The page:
The primary problem with The Gathering is that it affects both players,
meaning that you can be caught in the backlash.  Focus will let you avoid the
affects of a single Gathering...but your opponent can do the same.

Multiple The Gatherings mean that your opponent has to deal with all of them
before he can play a Special during his defense phase.  Of course, that means
you need multiple Foci as well.  Which brings us to the question of who should
use TG.

Since for best effect, you want multiple The Gatherings in play, an Immortal
that can bypass multiple Situations with a single card is best off.  That
points us to Duncan and Methos, who have A Master's Focus and enough Master
slots to use it effectively.  Other Personas can "borrow" that card using the
Methos/Master Quickening.  However, for someone like Khan or Corda and Reno,
or even the more common five-slotters, that can take up valuable resources. 
Connor and the Kurgan can be good choices, however, to pursue this strategy.

We talked about Head Shot strategies above, and how The Gathering benefits it. 
Currently, Duncan, the Kurgan, and Methos are at the top of the heap.  Why? 
Because Duncan and the Kurgan have the new, non-Special oriented Master Head
Shots, and Methos can "borrow" the Kurgan's.  Other Immortals can use the
Methos/Master Quickening to borrow the Kurgan's as well.

Amanda and Kalas also have their own Head Shot combos, due to
Destruction/Seduce and Stalk, respectively.  For Kalas, it can be a little
tricky since his opponent has to bypass The Gathering(s) in the first place to
play a Holy Ground so that the Stalk's special qualities are triggered.

In general, any Persona who has a heavy-hitting strategy, either from massive
multiple attacks (Bloodlust, Berserk, Annie, Kim), or large numbers of single-
card, heavy-damage attacks (Shooting Blade, Seduce/Thrust/Power Blow) can
potentially benefit from the use of The Gathering.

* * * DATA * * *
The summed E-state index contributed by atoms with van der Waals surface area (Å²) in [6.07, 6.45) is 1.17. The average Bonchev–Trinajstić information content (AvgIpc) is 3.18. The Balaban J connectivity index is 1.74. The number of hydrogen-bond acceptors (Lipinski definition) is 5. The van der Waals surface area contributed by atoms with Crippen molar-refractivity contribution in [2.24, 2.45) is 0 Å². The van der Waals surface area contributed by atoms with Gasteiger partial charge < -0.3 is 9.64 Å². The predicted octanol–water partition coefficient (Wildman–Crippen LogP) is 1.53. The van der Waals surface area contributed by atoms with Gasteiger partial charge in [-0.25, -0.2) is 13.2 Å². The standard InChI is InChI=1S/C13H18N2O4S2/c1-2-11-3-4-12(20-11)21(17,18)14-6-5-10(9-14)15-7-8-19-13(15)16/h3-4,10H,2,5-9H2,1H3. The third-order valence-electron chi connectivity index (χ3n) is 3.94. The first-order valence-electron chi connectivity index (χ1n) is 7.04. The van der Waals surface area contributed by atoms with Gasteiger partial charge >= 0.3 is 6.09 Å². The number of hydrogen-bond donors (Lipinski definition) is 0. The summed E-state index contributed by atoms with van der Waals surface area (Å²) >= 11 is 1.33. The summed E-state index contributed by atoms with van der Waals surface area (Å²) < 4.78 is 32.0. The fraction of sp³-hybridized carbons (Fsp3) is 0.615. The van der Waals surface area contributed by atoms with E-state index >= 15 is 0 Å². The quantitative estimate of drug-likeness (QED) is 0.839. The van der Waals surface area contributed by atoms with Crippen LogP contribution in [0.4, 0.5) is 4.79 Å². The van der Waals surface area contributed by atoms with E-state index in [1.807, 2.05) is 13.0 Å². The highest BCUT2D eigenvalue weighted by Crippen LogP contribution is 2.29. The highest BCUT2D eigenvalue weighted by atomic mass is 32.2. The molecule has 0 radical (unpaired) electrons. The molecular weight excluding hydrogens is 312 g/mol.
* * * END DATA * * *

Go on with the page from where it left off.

So overall, Steve gives The Gathering a _6_.  It's a potent head-taking card
and a nice augmentation to practically any heavy-hitting attack deck.  Carl is
probably a better alternative if you are favoring damage-type attacks. 
However, if you plan on going for Head Shots, TG provides the extra prevention
against Live Forever, Disappear, and similar such cards.

What Our Other Raters Say:

Jeff - Not a bad card, but this card doesn't see much tournament play...for
good reason.  It perhaps slows your opponent's card-cycling down a bit (if
they don't have a defense and have to use Elizabeth Vaughn or a similar Event
to cycle) and stops Holy Ground/Disappear/Live Forever if your opponent
doesn't have a Focus, but that's about it.  Average, perhaps occasionally
useful card.

Hank - Definitely a powerful Situation.  If I'm not playing with Holy Grounds,
Disappears, Kind of Magics and the like myself, Gathering often makes it into
my deck.  I like The Gathering a lot, I think it's a strong swordfighting

Alan - Superb against those Chessex-lovers.  Superior to Carl, in that it
prevents _any_ Special from being played in the Defense Phase, and is not
vulnerable to Ally-removal.

Jim - A useful card for Head Hunting decks.  Very good at limiting your
opponent's play of Holy Ground and other escape cards during the defense

Wayne - Good card for a Bloodlust deck or any deck that would be affected by
Holy Ground, Disappear, etc.  The negative is that it hurts you also.  This
card might be more popular to help shut down Methos and his great cards.

Prodipto - This is an amazingly useful card if you're using an attack-heavy
deck.  Get a couple Gatherings out, and then launch into your attack
sequences.  Without Foci, your opponent can't use Holy Grounds, Disappears
(editor's note:  yes, he can, by playing in the attack phase - it will avoid
all attack damage, but not Head Shots), Continuities, Ancestral Blades, or any
other card that helps him defend.  Combined with judicious use of Power Blows
and Head Shots, you can put your opponent in bad shape quickly.  Additionally,
all those nasty defensive cards will start to clutter up your opponent's hand
after a while, leaving less and less room to defend against your attacks.

Allen - I don't use it as much as I used to, but I still think it is a good
addition for many attack decks.  One great benefit to defensive cards like
Continuity and Ancestral Blade is that you don't need to waste your Special
slot playing them until your opponent makes a Power Blow.  With The Gathering
out, your opponent will need to play these cards early, and thus you can deal
with them before you attack.  Of course, its most useful effect is the
prevention of Holy Ground, and anything that keeps your opponent from going to
Holy Ground is good.